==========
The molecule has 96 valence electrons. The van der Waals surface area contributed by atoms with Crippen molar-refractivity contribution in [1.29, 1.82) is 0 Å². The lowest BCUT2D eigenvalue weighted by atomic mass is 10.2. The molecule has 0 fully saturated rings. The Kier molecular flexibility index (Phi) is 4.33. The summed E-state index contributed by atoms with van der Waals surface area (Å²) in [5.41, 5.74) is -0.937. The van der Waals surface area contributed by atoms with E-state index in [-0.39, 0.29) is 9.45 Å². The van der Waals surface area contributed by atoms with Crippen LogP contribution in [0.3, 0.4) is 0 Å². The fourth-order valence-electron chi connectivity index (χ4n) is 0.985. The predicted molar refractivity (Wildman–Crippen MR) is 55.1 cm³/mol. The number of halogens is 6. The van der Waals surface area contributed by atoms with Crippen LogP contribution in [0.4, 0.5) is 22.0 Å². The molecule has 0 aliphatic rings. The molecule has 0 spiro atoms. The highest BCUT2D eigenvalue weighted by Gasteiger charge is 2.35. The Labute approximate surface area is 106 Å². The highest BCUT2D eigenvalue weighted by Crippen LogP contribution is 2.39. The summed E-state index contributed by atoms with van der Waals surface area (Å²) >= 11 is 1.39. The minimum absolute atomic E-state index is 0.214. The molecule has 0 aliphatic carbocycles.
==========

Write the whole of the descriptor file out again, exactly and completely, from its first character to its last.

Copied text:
The molecule has 96 valence electrons. The van der Waals surface area contributed by atoms with Crippen molar-refractivity contribution in [1.29, 1.82) is 0 Å². The lowest BCUT2D eigenvalue weighted by atomic mass is 10.2. The molecule has 0 fully saturated rings. The Kier molecular flexibility index (Phi) is 4.33. The summed E-state index contributed by atoms with van der Waals surface area (Å²) in [5.41, 5.74) is -0.937. The van der Waals surface area contributed by atoms with E-state index in [-0.39, 0.29) is 9.45 Å². The van der Waals surface area contributed by atoms with Crippen LogP contribution in [0.3, 0.4) is 0 Å². The fourth-order valence-electron chi connectivity index (χ4n) is 0.985. The predicted molar refractivity (Wildman–Crippen MR) is 55.1 cm³/mol. The number of halogens is 6. The van der Waals surface area contributed by atoms with Crippen LogP contribution in [0.4, 0.5) is 22.0 Å². The molecule has 0 aliphatic rings. The molecule has 0 spiro atoms. The highest BCUT2D eigenvalue weighted by Gasteiger charge is 2.35. The Labute approximate surface area is 106 Å². The highest BCUT2D eigenvalue weighted by Crippen LogP contribution is 2.39. The summed E-state index contributed by atoms with van der Waals surface area (Å²) >= 11 is 1.39. The minimum absolute atomic E-state index is 0.214. The molecule has 0 aliphatic carbocycles.